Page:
Sunlight is the main source of blue light, being outdoors during the day is how we get most of our exposure to it. However, now we have many indoor sources of blue light, including fluorescent and LED lighting and flat-screen TVs. Here we explain why it is important to take care of our eyes in today's digital generation.
Ultraviolet radiation, in moderation, also has beneficial effects, such as helping the body make adequate amounts of vitamin D.
However, ultraviolet rays have more energy than visible light rays (including blue light), so they are capable of producing changes in the skin that create a tan. Tanning booth bulbs emit a controlled amount of UV radiation.
Too much exposure to ultraviolet rays causes a painful sunburn and has serious consequences such as burning eyes, trouble for sleeping, eye irritation, a condition called photokeratitis, or snow blindness. Here, some negative effects that blue Light causes:
- The sensation of dry eyes and its many symptoms associated are closely related to CVS (Computer visual syndrome). Dry eyes in users have been linked to the reduction of tear film break time. Regardless of whether it is dry eyes due to production or evaporation, symptoms worsen when carrying out close activities with any type of digital display equipped with emitting LED lights.
- Reading or working with backlit LED displays increases visual fatigue, which manifests itself in the form of symptoms tension and ocular.
- Glare can be defined as the loss of the contrast in the retinal image derived or caused by light scattering or sidelight. There are several types of glare; disabling glare like headlights cars coming head-on when driving at night, after-effects observed after surgery, photorefractive, or cataract. LED lights are on the screens backlit and also in ambient lighting (offices, shops, televisions, etc.). They provide greater brightness more effectively than other types of bulbs, and a large proportion of its spectrum is of lengths of short waves, which increases the visual field and vision peripheral (and what explains its widespread use in the car industry). However, they produce an increased feeling of discomfort from glare than other types of light bulbs, with an increase in discomfort associated with increased blue light from the source of light.
Given the abundance of scientific evidence, eye professionals wonder which is the best way to help patients prevent eye complications. It's really important to offer the patient advice and guidelines for visual hygiene and postural to reduce exposure time to blue light. However, there is no doubt that the use of selective filters to filter out blue-violet wavelengths is the most complete solution to date.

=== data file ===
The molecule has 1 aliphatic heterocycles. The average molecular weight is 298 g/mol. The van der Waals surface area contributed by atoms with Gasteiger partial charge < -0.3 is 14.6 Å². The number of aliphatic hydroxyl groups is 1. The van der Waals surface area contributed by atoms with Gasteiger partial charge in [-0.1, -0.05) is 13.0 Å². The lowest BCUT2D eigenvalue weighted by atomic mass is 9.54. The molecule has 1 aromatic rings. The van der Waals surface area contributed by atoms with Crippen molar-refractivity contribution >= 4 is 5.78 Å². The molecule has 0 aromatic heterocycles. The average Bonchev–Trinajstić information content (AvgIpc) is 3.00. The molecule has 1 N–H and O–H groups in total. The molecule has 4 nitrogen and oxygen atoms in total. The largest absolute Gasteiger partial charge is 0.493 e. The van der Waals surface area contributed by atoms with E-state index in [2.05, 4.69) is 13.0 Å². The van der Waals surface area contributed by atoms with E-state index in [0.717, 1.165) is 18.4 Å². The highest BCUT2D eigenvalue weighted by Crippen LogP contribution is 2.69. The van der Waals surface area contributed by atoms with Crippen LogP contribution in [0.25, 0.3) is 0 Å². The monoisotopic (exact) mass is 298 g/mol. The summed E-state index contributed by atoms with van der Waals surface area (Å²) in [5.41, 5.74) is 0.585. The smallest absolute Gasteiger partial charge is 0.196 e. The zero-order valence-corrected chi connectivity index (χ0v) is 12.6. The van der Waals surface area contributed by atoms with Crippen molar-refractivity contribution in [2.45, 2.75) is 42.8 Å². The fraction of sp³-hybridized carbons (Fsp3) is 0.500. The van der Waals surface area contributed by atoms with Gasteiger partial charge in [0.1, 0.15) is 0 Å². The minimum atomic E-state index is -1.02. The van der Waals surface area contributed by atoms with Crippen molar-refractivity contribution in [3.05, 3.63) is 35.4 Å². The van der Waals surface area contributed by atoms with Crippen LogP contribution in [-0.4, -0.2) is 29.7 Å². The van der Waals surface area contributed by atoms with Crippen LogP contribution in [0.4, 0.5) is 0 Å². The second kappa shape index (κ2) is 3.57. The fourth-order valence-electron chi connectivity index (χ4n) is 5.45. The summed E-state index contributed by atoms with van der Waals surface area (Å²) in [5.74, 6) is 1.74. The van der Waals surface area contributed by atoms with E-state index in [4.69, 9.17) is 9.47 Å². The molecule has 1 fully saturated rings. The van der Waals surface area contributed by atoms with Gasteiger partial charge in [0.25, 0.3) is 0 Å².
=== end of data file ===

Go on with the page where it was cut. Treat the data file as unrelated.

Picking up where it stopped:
The idea that selective filters can increase the visual ability or reduce glare, trouble sleeping, light scattering and associated harmful effects with the blue-violet wavelengths of the visible spectrum is not new. Many vertebrates (including humans) have intraocular filters that minimize the effects Harmful of light. In the case of humans, it is the lens that filters ultraviolet light and macular pigment that can provide some protection against hazards short-wavelength visible light. In 1933, the Studies by Walls and Judd established a link between the presence of these natural intraocular filters that block blue light are related to the effect of increasing capacity visual, reduce glare and increase background contrast of objects.
Who needs Blue Light Filters?
At this point, we can ask ourselves who is not exposed to Blue Light? The digital dad who shops online, the digital mom who surfs the web pages, the granny who talks on Skype, the man from a businessman who works with a tablet, the boy who chats from your smartphone, the teenager who spends hours playing on the game console. All of us, regardless of our age, can suffer any of the visual complications associated with increased exposure to blue light.